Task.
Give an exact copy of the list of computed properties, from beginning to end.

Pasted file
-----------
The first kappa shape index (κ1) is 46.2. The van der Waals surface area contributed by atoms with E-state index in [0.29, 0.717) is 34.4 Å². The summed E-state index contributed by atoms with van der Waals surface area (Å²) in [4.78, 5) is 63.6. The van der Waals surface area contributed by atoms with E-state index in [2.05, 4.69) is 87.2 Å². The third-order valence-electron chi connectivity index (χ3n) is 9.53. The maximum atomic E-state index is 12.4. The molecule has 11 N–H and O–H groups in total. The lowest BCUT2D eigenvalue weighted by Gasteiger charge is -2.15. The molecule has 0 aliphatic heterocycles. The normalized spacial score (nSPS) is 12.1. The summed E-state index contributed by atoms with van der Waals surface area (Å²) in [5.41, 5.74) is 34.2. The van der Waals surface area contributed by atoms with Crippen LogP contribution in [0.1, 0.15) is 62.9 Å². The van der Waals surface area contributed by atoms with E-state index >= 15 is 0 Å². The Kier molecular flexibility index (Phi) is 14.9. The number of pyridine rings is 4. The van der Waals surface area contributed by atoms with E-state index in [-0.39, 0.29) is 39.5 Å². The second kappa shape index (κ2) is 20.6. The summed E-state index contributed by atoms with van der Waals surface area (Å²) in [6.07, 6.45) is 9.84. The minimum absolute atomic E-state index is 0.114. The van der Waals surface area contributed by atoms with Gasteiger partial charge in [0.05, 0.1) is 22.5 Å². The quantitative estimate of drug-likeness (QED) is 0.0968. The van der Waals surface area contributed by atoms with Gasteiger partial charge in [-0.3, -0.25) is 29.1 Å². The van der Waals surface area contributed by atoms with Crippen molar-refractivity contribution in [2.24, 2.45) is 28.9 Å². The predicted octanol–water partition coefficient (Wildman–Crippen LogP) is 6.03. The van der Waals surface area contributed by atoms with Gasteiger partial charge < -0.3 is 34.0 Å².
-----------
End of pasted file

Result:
The first kappa shape index (κ1) is 46.2. The van der Waals surface area contributed by atoms with E-state index in [0.29, 0.717) is 34.4 Å². The summed E-state index contributed by atoms with van der Waals surface area (Å²) in [4.78, 5) is 63.6. The van der Waals surface area contributed by atoms with E-state index in [2.05, 4.69) is 87.2 Å². The third-order valence-electron chi connectivity index (χ3n) is 9.53. The maximum atomic E-state index is 12.4. The molecule has 11 N–H and O–H groups in total. The lowest BCUT2D eigenvalue weighted by Gasteiger charge is -2.15. The molecule has 0 aliphatic heterocycles. The normalized spacial score (nSPS) is 12.1. The summed E-state index contributed by atoms with van der Waals surface area (Å²) in [5.41, 5.74) is 34.2. The van der Waals surface area contributed by atoms with Crippen LogP contribution in [0.1, 0.15) is 62.9 Å². The van der Waals surface area contributed by atoms with E-state index >= 15 is 0 Å². The Kier molecular flexibility index (Phi) is 14.9. The number of pyridine rings is 4. The van der Waals surface area contributed by atoms with E-state index in [-0.39, 0.29) is 39.5 Å². The second kappa shape index (κ2) is 20.6. The summed E-state index contributed by atoms with van der Waals surface area (Å²) in [6.07, 6.45) is 9.84. The minimum absolute atomic E-state index is 0.114. The van der Waals surface area contributed by atoms with Gasteiger partial charge in [0.05, 0.1) is 22.5 Å². The quantitative estimate of drug-likeness (QED) is 0.0968. The van der Waals surface area contributed by atoms with Gasteiger partial charge in [-0.3, -0.25) is 29.1 Å². The van der Waals surface area contributed by atoms with Crippen molar-refractivity contribution in [2.24, 2.45) is 28.9 Å². The predicted octanol–water partition coefficient (Wildman–Crippen LogP) is 6.03. The van der Waals surface area contributed by atoms with Gasteiger partial charge < -0.3 is 34.0 Å².